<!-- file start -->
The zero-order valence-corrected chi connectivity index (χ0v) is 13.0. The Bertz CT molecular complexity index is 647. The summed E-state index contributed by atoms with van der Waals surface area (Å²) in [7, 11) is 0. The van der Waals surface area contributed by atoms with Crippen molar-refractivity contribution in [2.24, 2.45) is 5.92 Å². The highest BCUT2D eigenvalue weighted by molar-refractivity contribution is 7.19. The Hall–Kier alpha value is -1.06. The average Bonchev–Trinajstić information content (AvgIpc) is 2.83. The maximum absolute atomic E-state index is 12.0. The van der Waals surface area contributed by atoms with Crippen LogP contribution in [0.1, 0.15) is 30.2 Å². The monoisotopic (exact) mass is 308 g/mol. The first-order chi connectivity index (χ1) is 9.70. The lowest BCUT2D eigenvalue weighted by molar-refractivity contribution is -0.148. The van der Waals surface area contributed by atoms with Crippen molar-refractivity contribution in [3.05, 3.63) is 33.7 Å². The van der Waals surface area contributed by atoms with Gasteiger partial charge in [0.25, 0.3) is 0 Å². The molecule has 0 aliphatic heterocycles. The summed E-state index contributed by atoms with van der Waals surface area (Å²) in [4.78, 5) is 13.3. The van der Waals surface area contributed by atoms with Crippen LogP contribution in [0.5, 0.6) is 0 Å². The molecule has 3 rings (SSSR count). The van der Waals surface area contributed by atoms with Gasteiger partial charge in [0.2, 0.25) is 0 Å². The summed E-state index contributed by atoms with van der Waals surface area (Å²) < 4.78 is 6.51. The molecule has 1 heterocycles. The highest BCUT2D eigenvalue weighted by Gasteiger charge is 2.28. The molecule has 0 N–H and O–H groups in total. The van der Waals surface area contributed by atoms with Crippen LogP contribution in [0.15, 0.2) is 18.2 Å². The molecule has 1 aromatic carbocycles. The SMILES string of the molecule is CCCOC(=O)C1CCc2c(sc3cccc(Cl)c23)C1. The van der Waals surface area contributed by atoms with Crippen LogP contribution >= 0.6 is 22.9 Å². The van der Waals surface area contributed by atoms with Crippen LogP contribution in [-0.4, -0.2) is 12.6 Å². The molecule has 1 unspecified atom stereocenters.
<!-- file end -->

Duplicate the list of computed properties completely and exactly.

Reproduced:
The zero-order valence-corrected chi connectivity index (χ0v) is 13.0. The Bertz CT molecular complexity index is 647. The summed E-state index contributed by atoms with van der Waals surface area (Å²) in [7, 11) is 0. The van der Waals surface area contributed by atoms with Crippen molar-refractivity contribution in [2.24, 2.45) is 5.92 Å². The highest BCUT2D eigenvalue weighted by molar-refractivity contribution is 7.19. The Hall–Kier alpha value is -1.06. The average Bonchev–Trinajstić information content (AvgIpc) is 2.83. The maximum absolute atomic E-state index is 12.0. The van der Waals surface area contributed by atoms with Crippen LogP contribution in [0.1, 0.15) is 30.2 Å². The monoisotopic (exact) mass is 308 g/mol. The first-order chi connectivity index (χ1) is 9.70. The lowest BCUT2D eigenvalue weighted by molar-refractivity contribution is -0.148. The van der Waals surface area contributed by atoms with Crippen molar-refractivity contribution in [3.05, 3.63) is 33.7 Å². The van der Waals surface area contributed by atoms with Gasteiger partial charge in [0.25, 0.3) is 0 Å². The molecule has 0 aliphatic heterocycles. The summed E-state index contributed by atoms with van der Waals surface area (Å²) in [4.78, 5) is 13.3. The van der Waals surface area contributed by atoms with Crippen LogP contribution in [0.5, 0.6) is 0 Å². The molecule has 3 rings (SSSR count). The van der Waals surface area contributed by atoms with Gasteiger partial charge in [0.2, 0.25) is 0 Å². The summed E-state index contributed by atoms with van der Waals surface area (Å²) < 4.78 is 6.51. The molecule has 1 heterocycles. The highest BCUT2D eigenvalue weighted by Gasteiger charge is 2.28. The molecule has 0 N–H and O–H groups in total. The van der Waals surface area contributed by atoms with Crippen LogP contribution in [0.15, 0.2) is 18.2 Å². The molecule has 1 aromatic carbocycles. The SMILES string of the molecule is CCCOC(=O)C1CCc2c(sc3cccc(Cl)c23)C1. The van der Waals surface area contributed by atoms with Crippen LogP contribution >= 0.6 is 22.9 Å². The van der Waals surface area contributed by atoms with Crippen LogP contribution in [-0.4, -0.2) is 12.6 Å². The molecule has 1 unspecified atom stereocenters.